•Kenya joined the rest of the world on Monday in commemorating the 2022 World Population Day.
•World Population Day seeks to focus attention on the urgency and importance of population issues
Health experts are now calling for targeted interventions at the sub-national level to counter teenage pregnancies after data showed the burden varies from county to county.
Ten in every 100 adolescent girls aged between 15 and 19 years have given birth to either one or more children.
Kenya is among African countries struggling with the triple threat of new HIV infections, gender-based violence and pregnancy among adolescents.
Close to half of the counties are recording higher percentages of adolescent pregnancies than the national average.
For instance, Samburu, Migori, Narok, Mandera and West Pokot are the five leading counties in terms of teens who have given birth as per the data.
The five have recorded 18, 17.9, 17.5, 16.8 and 16.7 per cent respectively.
This means for instance that 18 in every 100 girls aged between 15 and 19 in Samburu had given birth to one or more children.
Nyeri, Nyandarua, Makueni, Kiambu and Machakos have the lowest prevalence at 4.2, 5.3, 5.3, 5.7 and 6.4 per cent respectively.
Experts are further calling on the need to increase advocacy on population programmes, enhance reproductive health information to improve knowledge among adolescents.
They also advocate for an accelarated fight against traditional social norms that encourage harmful practices such as female genital mutilation.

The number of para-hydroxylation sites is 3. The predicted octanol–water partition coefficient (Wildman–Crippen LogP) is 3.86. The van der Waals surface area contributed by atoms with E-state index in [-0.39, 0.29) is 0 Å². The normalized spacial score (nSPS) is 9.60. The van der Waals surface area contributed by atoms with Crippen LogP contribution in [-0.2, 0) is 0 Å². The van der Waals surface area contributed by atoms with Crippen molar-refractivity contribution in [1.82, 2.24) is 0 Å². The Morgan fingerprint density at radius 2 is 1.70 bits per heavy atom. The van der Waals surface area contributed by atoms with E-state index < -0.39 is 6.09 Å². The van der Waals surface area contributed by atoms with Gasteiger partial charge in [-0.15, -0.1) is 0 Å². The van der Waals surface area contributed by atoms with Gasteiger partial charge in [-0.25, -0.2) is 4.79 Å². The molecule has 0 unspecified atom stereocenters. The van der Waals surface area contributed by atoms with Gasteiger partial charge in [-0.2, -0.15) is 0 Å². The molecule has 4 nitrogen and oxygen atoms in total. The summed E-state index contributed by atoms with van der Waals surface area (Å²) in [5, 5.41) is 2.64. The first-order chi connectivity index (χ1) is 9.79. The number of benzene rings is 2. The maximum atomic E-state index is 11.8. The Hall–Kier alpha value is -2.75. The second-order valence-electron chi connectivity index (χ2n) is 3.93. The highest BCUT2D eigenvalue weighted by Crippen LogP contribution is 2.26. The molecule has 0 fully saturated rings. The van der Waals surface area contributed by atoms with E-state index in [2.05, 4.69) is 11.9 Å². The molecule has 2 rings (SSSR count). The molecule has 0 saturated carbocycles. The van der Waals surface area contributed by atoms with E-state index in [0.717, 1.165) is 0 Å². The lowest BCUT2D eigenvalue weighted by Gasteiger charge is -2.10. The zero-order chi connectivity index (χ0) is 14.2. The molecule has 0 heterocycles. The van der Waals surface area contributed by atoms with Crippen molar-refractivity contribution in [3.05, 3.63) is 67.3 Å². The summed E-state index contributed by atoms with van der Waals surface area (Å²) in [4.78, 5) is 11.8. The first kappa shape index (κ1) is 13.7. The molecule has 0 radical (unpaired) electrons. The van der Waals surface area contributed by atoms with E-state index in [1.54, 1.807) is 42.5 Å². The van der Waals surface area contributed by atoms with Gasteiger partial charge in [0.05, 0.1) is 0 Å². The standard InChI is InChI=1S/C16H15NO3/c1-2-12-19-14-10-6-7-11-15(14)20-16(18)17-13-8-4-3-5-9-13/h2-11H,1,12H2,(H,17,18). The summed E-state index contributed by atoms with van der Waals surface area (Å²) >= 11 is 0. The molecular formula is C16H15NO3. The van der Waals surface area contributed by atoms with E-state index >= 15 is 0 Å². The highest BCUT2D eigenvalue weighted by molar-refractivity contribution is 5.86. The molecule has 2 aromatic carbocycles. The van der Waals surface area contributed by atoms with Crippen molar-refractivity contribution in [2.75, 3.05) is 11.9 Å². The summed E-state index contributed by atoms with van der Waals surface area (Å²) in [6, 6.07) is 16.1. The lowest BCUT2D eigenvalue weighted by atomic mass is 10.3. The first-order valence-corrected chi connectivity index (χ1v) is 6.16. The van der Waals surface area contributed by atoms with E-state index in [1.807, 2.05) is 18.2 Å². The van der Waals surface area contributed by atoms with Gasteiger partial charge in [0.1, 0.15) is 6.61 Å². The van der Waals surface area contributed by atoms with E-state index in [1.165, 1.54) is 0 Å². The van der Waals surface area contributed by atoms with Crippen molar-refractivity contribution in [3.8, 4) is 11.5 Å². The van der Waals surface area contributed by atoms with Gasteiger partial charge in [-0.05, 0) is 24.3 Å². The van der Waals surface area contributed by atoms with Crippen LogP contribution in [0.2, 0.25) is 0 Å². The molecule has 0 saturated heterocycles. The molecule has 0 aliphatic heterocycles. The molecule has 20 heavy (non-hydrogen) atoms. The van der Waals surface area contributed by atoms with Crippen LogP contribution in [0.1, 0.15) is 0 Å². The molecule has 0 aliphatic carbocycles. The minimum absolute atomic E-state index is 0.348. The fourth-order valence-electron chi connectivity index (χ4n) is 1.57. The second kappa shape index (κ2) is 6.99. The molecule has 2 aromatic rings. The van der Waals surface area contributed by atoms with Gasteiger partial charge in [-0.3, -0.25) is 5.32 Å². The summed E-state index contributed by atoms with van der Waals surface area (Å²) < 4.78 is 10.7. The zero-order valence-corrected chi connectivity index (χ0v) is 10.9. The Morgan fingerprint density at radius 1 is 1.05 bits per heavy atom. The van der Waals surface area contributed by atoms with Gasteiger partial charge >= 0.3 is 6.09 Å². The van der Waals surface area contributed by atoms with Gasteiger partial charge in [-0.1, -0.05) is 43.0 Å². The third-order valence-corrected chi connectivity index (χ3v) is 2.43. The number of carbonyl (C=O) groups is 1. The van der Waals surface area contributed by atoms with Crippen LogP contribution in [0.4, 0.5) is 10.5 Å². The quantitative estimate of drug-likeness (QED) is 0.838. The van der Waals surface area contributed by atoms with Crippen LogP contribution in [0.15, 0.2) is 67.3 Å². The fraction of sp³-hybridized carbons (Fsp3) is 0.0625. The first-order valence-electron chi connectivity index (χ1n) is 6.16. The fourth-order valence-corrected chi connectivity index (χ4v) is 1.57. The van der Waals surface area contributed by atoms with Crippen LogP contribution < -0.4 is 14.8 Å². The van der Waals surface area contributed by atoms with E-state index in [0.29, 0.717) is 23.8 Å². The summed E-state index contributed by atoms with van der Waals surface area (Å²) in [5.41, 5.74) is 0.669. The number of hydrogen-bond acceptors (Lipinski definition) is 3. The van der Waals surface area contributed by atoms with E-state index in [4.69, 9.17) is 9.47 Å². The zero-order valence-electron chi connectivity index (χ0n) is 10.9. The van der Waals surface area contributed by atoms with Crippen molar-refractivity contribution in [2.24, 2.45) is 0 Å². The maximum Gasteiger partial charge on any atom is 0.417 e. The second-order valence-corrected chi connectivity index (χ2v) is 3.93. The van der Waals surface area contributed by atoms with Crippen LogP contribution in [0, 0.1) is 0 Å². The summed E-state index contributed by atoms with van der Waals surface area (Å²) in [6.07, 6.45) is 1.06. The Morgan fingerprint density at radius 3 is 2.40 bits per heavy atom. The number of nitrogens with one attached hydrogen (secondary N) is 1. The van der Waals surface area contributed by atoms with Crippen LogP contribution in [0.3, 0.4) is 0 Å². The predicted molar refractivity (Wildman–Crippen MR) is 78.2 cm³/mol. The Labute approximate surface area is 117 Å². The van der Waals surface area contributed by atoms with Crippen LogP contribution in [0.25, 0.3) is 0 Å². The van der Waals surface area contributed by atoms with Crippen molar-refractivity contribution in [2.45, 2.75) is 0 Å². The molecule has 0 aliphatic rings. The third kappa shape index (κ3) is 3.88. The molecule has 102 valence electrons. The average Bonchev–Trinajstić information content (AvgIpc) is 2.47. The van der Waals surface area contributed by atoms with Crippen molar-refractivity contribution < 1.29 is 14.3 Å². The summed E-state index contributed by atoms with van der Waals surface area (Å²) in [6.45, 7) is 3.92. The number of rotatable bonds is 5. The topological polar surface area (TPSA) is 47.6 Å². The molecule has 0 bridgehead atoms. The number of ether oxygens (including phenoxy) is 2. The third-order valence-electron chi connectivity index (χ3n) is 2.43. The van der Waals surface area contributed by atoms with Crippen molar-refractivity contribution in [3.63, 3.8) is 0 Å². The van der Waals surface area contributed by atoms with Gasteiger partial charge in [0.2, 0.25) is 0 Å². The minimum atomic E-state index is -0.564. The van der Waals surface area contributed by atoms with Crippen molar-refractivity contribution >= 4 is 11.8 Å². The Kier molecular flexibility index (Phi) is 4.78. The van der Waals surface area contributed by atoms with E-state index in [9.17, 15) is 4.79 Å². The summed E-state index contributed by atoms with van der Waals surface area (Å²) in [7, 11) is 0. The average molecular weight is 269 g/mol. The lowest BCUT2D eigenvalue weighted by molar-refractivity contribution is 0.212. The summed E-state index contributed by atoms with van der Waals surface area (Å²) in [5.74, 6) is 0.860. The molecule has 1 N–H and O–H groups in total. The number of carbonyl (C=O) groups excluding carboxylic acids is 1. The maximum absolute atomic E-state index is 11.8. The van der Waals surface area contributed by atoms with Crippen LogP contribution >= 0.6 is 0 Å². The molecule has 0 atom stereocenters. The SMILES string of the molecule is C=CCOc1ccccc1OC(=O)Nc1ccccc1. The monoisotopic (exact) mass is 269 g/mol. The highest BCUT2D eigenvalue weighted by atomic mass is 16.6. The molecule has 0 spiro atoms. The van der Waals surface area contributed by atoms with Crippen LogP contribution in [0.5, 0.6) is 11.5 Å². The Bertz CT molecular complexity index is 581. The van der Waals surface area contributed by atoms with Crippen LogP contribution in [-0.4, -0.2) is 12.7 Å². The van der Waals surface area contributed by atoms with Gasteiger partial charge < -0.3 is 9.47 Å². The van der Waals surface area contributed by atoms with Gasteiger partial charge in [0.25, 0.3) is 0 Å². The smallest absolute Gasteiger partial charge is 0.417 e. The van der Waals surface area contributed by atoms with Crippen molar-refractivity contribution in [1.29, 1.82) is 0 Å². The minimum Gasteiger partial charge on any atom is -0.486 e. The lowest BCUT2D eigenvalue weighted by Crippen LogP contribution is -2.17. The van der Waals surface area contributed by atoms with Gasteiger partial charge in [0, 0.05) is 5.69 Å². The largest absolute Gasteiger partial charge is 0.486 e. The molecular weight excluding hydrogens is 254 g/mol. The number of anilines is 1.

Kenya joined the rest of the world on Monday in commemorating the 2022 World Population Day.
World Population Day seeks to focus attention on the urgency and importance of population issues.
This year’s theme is ‘End GBV, new HIV infection and pregnancy among adolescents for a resilient future.’
The day was established by the then-Governing Council of the United Nations Development Programme in 1989, an outgrowth of the interest generated by the Day of Five Billion, which was observed on July 11, 1987.
Experts now warn that the triple threat if unchecked could severely undermine the abilities of young people to realise their full potential.
The three issues are often interlinked. For example, GBV of a sexual nature can lead to HIV infection and pregnancy.
While HIV infection can result in partner conflict and GBV. A sexual encounter can result in all three threats.
According to the report, even though Kenya made strides in the last decade toward reducing new HIV infections from 101,560 in 2013 to 32,027 in 2021, the concern now is that most of the new infections are being reported among adolescents and young people.
In 2020, adolescents and young people between 15 and 24 years accounted for 42 per cent of the new cases.
Nairobi, Homa Bay, Uasin Gishu and Meru counties registered the highest numbers.
On the other hand, data collected from health facilities across the country shows a three-fold increase in SGBV cases between 2018 and 2021 among adolescents aged between 10 to 17.
This has been partially attributed to the Covid-19 pandemic containment measures such as restricted movement that saw teens confined with their abusers.
“Looking at the past population trends across the world, we have made remarkable progress and still there is work ahead,” the National Council for Population Development director general Mohammed Sheikh said.
More than three-quarters of the cases were reported in 15 counties with Kisumu, Nairobi and Kilifi leading in the number of cases reported.
According to data, 5,587 SGBV cases among adolescents aged between 10 and 17 were reported in 2018, 7,293 in 2019, 11,465 in 2020 with the country recording a record high of 16,635 in 2021.
According to Treasury CS Ukur Yatani, there is a need for the country to harness the opportunities available to improve the quality of life and address the changing needs of the various population segments.
“Though much progress has been made in protecting and empowering women and girls in the country, they still face numerous challenges including adolescent and unintended pregnancies, GBV and HIV infections,” Yatani said.
(Edited by Tabnacha O)